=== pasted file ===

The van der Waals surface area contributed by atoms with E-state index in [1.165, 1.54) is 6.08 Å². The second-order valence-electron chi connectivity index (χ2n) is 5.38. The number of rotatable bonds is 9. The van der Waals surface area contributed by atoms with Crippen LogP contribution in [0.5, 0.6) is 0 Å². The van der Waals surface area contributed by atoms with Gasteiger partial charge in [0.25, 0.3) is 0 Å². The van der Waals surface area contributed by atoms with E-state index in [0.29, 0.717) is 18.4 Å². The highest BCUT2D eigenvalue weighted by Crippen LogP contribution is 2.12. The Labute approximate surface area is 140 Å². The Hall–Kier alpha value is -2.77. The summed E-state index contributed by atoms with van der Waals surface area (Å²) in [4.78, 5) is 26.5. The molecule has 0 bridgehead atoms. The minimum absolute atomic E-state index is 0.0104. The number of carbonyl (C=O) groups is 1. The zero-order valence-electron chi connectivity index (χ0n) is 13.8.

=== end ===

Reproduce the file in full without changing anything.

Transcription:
The van der Waals surface area contributed by atoms with E-state index in [1.165, 1.54) is 6.08 Å². The second-order valence-electron chi connectivity index (χ2n) is 5.38. The number of rotatable bonds is 9. The van der Waals surface area contributed by atoms with Crippen LogP contribution in [0.5, 0.6) is 0 Å². The van der Waals surface area contributed by atoms with Gasteiger partial charge in [0.25, 0.3) is 0 Å². The van der Waals surface area contributed by atoms with E-state index in [0.29, 0.717) is 18.4 Å². The highest BCUT2D eigenvalue weighted by Crippen LogP contribution is 2.12. The Labute approximate surface area is 140 Å². The Hall–Kier alpha value is -2.77. The summed E-state index contributed by atoms with van der Waals surface area (Å²) in [4.78, 5) is 26.5. The molecule has 0 bridgehead atoms. The minimum absolute atomic E-state index is 0.0104. The number of carbonyl (C=O) groups is 1. The zero-order valence-electron chi connectivity index (χ0n) is 13.8.